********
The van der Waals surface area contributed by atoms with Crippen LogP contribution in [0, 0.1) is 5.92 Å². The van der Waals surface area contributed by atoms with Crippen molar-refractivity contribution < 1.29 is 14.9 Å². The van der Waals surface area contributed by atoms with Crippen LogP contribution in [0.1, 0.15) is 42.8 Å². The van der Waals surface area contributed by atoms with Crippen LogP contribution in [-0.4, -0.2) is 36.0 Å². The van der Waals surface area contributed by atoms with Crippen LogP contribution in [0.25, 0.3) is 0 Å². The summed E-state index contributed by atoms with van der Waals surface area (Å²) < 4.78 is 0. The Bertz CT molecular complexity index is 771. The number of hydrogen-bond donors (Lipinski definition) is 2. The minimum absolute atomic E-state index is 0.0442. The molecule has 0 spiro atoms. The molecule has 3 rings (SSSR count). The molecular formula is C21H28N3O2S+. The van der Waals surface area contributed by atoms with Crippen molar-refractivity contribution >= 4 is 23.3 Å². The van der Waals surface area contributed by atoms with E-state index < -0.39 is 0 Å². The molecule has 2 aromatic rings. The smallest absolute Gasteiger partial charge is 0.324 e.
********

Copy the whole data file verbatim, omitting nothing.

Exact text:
The van der Waals surface area contributed by atoms with Crippen LogP contribution in [0, 0.1) is 5.92 Å². The van der Waals surface area contributed by atoms with Crippen molar-refractivity contribution < 1.29 is 14.9 Å². The van der Waals surface area contributed by atoms with Crippen LogP contribution in [0.1, 0.15) is 42.8 Å². The van der Waals surface area contributed by atoms with Crippen LogP contribution in [-0.4, -0.2) is 36.0 Å². The van der Waals surface area contributed by atoms with Crippen LogP contribution in [0.25, 0.3) is 0 Å². The summed E-state index contributed by atoms with van der Waals surface area (Å²) < 4.78 is 0. The Bertz CT molecular complexity index is 771. The number of hydrogen-bond donors (Lipinski definition) is 2. The minimum absolute atomic E-state index is 0.0442. The molecule has 0 spiro atoms. The molecule has 3 rings (SSSR count). The molecular formula is C21H28N3O2S+. The van der Waals surface area contributed by atoms with Crippen molar-refractivity contribution >= 4 is 23.3 Å². The van der Waals surface area contributed by atoms with E-state index < -0.39 is 0 Å². The molecule has 2 aromatic rings. The smallest absolute Gasteiger partial charge is 0.324 e.